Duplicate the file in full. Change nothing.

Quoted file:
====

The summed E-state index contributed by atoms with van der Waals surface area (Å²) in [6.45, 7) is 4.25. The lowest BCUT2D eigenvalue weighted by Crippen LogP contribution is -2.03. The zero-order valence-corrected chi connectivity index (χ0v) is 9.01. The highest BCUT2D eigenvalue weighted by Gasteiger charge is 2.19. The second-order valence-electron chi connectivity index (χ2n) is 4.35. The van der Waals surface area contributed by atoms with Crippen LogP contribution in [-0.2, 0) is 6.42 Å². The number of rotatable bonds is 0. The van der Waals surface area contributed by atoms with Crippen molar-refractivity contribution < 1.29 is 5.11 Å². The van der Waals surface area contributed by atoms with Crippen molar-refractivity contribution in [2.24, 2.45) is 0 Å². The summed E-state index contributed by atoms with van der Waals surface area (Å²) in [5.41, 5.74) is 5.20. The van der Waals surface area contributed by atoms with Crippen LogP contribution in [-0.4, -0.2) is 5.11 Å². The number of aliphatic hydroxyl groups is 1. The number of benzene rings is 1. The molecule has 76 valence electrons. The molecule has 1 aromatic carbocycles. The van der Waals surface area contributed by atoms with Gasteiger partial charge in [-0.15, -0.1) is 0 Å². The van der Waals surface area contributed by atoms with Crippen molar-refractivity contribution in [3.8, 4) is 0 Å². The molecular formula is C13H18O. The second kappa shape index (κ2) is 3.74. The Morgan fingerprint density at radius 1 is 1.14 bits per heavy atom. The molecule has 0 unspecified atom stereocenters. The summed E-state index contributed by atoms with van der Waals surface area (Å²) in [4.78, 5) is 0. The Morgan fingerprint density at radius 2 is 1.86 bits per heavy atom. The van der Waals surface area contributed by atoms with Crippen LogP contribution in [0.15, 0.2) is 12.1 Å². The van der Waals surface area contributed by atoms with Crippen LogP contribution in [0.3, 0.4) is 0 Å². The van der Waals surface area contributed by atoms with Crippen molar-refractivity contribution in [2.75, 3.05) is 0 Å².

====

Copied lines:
The summed E-state index contributed by atoms with van der Waals surface area (Å²) in [6.45, 7) is 4.25. The lowest BCUT2D eigenvalue weighted by Crippen LogP contribution is -2.03. The zero-order valence-corrected chi connectivity index (χ0v) is 9.01. The highest BCUT2D eigenvalue weighted by Gasteiger charge is 2.19. The second-order valence-electron chi connectivity index (χ2n) is 4.35. The van der Waals surface area contributed by atoms with Crippen LogP contribution in [-0.2, 0) is 6.42 Å². The number of rotatable bonds is 0. The van der Waals surface area contributed by atoms with Crippen molar-refractivity contribution < 1.29 is 5.11 Å². The van der Waals surface area contributed by atoms with Crippen molar-refractivity contribution in [2.24, 2.45) is 0 Å². The summed E-state index contributed by atoms with van der Waals surface area (Å²) in [5.41, 5.74) is 5.20. The van der Waals surface area contributed by atoms with Crippen LogP contribution in [-0.4, -0.2) is 5.11 Å². The number of aliphatic hydroxyl groups is 1. The number of benzene rings is 1. The molecule has 76 valence electrons. The molecule has 1 aromatic carbocycles. The van der Waals surface area contributed by atoms with Gasteiger partial charge in [-0.15, -0.1) is 0 Å². The van der Waals surface area contributed by atoms with Crippen molar-refractivity contribution in [3.8, 4) is 0 Å². The molecular formula is C13H18O. The second kappa shape index (κ2) is 3.74. The Morgan fingerprint density at radius 1 is 1.14 bits per heavy atom. The molecule has 0 unspecified atom stereocenters. The summed E-state index contributed by atoms with van der Waals surface area (Å²) in [4.78, 5) is 0. The Morgan fingerprint density at radius 2 is 1.86 bits per heavy atom. The van der Waals surface area contributed by atoms with Crippen LogP contribution in [0.15, 0.2) is 12.1 Å². The van der Waals surface area contributed by atoms with Crippen LogP contribution in [0.3, 0.4) is 0 Å². The van der Waals surface area contributed by atoms with Crippen molar-refractivity contribution in [2.75, 3.05) is 0 Å².